Thai billionaire Charoen Sirivadhanabhakdi is building up a war chest for an overseas property-buying spree as companies controlled by the liquor and real estate tycoon announced a nearly billion-dollar capital raise on Monday.
SGX-listed Frasers Property, which is controlled by the family of Thailand’s third-wealthiest man, said it had received commitments from its two largest shareholders, TCC Assets and ThaiBev, for a S$1.28 billion ($950 million) rights issue aimed at fuelling acquisitions and the establishment of new property investment vehicles.
Together, Charoen’s property firm TCC and ThaiBev, which produces Chang beer, are expected to cover about 87 percent of the subscription, Frasers Property said in a filing with the Singapore Exchange.
“Prevailing macroeconomic, social and geopolitical uncertainties have led to added challenges to business whilst concurrently giving rise to new opportunities and trends,” said Panote Sirivadhanabhakdi, group CEO of Frasers Property. “The COVID-19 pandemic has accelerated some of these trends, specifically in the areas of e-commerce adoption, the drive to build supply chain resiliency, as well as the reimagining of spaces to allow for flexible, multiple use of spaces.”
Panote, the youngest son of Charoen, said the rights issue would enhance the firm’s ability to respond to such trends and ultimately increase long-term shareholder value.
Frasers Property will issue 37 rights shares for every 100 existing shares held by entitled shareholders at a price of S$1.18 per rights share. The proceeds will go to expanding the firm’s logistics and business park portfolio and cutting the level of debt relative to equity to 85 percent from the current 99.3 percent.
Entitled shareholders can receive the rights shares from 11 March to 25 March. Listing and trading of the rights shares is expected to begin on 5 April.
Frasers Property intends to use S$700 million of the share sale’s proceeds to acquire and develop business park and industrial real estate assets, including logistics facilities. A further S$250 million is earmarked to set up private funds or joint ventures to invest in property assets, and up to S$330 million will be used for general corporate purposes.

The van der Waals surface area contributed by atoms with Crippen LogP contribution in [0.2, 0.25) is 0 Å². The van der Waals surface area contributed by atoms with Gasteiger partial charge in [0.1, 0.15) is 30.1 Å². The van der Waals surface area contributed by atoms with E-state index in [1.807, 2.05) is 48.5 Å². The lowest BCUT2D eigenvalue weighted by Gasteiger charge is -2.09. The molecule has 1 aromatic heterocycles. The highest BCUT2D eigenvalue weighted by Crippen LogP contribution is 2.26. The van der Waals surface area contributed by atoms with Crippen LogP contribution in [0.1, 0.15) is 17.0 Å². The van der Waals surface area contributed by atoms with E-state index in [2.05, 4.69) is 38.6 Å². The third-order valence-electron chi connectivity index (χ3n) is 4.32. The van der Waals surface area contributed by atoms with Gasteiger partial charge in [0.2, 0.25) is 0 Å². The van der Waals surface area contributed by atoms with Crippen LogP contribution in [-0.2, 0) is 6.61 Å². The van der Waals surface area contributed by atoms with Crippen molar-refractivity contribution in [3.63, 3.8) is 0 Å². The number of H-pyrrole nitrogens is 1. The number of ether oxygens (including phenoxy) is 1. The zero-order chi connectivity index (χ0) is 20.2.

Industrial assets, together with business parks and offices, make up a combined 44 percent of Frasers Property’s real estate assets, which totalled S$33 billion as of last September — up from S$19.4 billion five years earlier. The firm also sponsors five REITs and has retail, residential and hospitality interests across Asia Pacific and Europe.
Charoen is Thailand’s third-richest individual, with a fortune estimated at $10.5 billion last year by Forbes. The chairman of Frasers Property took control of the Singapore-based firm in 2013 as he looked to expand his holdings regionally.
Weathering the Storm
The pandemic may have triggered a refocusing of priorities at Frasers Property, which manages more than S$8 billion worth of retail assets in Singapore.
Last July, the firm agreed to sell a 50 percent stake in a suburban Singapore shopping centre to cousin group TCC for S$1.1 billion. The transaction valued the 2017-vintage Northpoint City in Yishun at S$3,785 per square foot of net lettable area, the highest price on a unit area basis achieved for a suburban retail mall in Singapore in recent years.
Frasers Property said it would book an extraordinary gain of S$50 million from the transaction, with TCC paying a 4.5 percent premium to the book value of S$1.05 billion as of September 2019.
Community retail has been a favoured investment theme for Frasers group in recent years, with the firm having repositioned its Singapore unit as Frasers Property Retail during 2019 as it built up a portfolio of 14 malls in Singapore, primarily in the city’s suburban areas.
In the case of the Northpoint City deal, TCC was willing to pay above book value despite Panote’s warning in an April announcement that, along with other mall owners, Frasers Property was “facing an uncertain environment that impacts our business performance and inevitably, revenue and earnings”.
Proceeds from the Singapore mall deal were to help Frasers Property reduce its level of debt relative to equity, a figure that had reached nearly 107 percent in March 2020, the company said.